What about when you’re no longer running around on the playground and you’re now an adult in adult world, and you and all the other adults are dealing with adult sized life situations?
It’s funny how whether you’re watching a kid choose to eat paste during recess or you’re watching a friend date a less than savoury character, we tend to have opinions and concerns on what others are doing. It’s very common for us to be caught up in what other people are doing and the choices that they’re making. Maybe it’s because we’re deflecting our own issues (rephrase: we’re doing this because we’re definitely deflecting our own issues) or maybe we are totally selfless and think it makes us better people to worry about others.
I have examples from friends, clients, family, and even myself at different points in time of preoccupation with the decisions of others. It’s as if we wait on bated breath, moment by moment, to see what everyone else will do next.
Because there’s always going to be someone who could be paying attention to their health more, or tending to their finances more responsibly, or being more present in the relationships in their lives.
So I’m here to make a stand that even when it comes from a space of genuine care, with the best placed intentions, this is not a power play. In fact it’s a power loss, for everyone involved.
Worrying about people doesn’t help them
When you worry about someone, typically you’re placing your emotional energy into something that you don’t have control over. So how does your worrying help move them forward?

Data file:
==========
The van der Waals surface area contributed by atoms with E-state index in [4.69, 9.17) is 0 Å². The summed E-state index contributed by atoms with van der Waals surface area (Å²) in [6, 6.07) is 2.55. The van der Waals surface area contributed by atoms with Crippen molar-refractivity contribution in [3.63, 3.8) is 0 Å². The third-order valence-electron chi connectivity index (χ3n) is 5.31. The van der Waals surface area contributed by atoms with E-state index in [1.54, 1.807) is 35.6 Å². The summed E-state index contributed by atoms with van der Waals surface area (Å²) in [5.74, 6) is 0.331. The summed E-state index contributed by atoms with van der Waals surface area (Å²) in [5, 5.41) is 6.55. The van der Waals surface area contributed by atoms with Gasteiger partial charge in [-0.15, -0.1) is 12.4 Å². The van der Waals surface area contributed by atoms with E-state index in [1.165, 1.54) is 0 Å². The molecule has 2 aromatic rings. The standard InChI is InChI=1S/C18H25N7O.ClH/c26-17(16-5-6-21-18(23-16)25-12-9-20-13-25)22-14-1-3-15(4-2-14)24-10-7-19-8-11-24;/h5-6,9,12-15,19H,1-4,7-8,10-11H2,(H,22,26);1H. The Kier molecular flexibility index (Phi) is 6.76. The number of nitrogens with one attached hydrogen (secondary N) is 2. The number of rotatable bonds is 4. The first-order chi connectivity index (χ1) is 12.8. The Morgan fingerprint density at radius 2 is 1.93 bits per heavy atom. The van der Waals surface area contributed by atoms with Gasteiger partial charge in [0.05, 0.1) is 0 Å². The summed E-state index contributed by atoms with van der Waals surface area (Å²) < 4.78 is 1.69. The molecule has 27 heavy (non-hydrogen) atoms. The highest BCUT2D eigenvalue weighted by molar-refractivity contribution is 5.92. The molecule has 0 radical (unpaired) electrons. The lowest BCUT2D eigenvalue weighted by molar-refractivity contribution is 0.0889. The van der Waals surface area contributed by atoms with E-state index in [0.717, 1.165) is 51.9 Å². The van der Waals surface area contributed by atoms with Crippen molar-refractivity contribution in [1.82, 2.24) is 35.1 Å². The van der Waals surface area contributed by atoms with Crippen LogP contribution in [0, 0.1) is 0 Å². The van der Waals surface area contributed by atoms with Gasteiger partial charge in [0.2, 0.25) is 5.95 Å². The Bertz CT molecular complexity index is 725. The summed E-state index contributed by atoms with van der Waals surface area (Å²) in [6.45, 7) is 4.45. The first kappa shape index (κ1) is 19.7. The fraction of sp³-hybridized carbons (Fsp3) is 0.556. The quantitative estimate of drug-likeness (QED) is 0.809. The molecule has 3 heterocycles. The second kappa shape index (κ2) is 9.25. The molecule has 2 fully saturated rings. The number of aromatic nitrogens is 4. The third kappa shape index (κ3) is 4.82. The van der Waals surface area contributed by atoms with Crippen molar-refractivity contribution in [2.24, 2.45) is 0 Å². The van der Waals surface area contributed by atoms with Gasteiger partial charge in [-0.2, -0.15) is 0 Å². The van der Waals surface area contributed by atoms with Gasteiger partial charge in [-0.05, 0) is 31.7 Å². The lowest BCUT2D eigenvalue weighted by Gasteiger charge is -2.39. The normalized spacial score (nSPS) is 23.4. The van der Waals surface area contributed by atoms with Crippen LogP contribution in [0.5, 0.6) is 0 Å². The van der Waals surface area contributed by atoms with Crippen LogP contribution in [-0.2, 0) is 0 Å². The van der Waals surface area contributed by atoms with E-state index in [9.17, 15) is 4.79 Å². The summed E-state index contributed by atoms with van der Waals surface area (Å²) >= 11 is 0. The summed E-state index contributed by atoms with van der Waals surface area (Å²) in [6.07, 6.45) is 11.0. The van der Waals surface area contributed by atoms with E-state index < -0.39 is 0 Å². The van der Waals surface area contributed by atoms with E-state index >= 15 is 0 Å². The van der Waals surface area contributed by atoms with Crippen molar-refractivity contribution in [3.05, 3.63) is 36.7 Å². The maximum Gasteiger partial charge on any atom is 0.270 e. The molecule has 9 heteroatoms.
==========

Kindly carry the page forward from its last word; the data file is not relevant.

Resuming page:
It doesn’t elevate them or hold the space for them to grow. You’re actually limiting them and putting them in the box of whatever it is you fear for them. It’s almost a resignation of confidence in their ability to handle themselves and take responsibility for the circumstance they’ve created.
I know this might not make sense, or seem way easier said than done, because of attachments we have to certain people. Tell a parent not to worry about her child and she’ll likely laugh at you or tell you to stick it where the sun don’t shine. But I believe at the end of the day, we don’t want people worrying about us, because we know it doesn’t help us move past our challenges. So why would we impose that on other people?
You’re not taking care of yourself!
This is a nice segue into my next point. When we choose to take on the anxiety of whatever other people are doing, we’re depriving ourselves of the attention to work on our own areas of opportunity. If we spent half the time we use to obsess over other people’s choices and redirected that towards our own growth and development, imagine how much change and progress we could promote.
What if we just boomaranged all that energy back to you?! That love and care you have for someone else…applied directly to you! So moving forward when you make decisions, think of it like, “Is this like what I envision for Laura?” “Is this the type of thing that would add to Noah’s health?”
This lays the groundwork for true self love and opportunity to inspire others. That’s when we can really influence people to rise from their struggles – when we are the example of what’s possible rather than a source of fear, judgement, doubt and scarcity.
So next time you notice yourself worrying about what a friend or loved one is eating, buying, hanging out with or living in, mind your own beeswax and use it to make something awesome that everyone can benefit from and enjoy.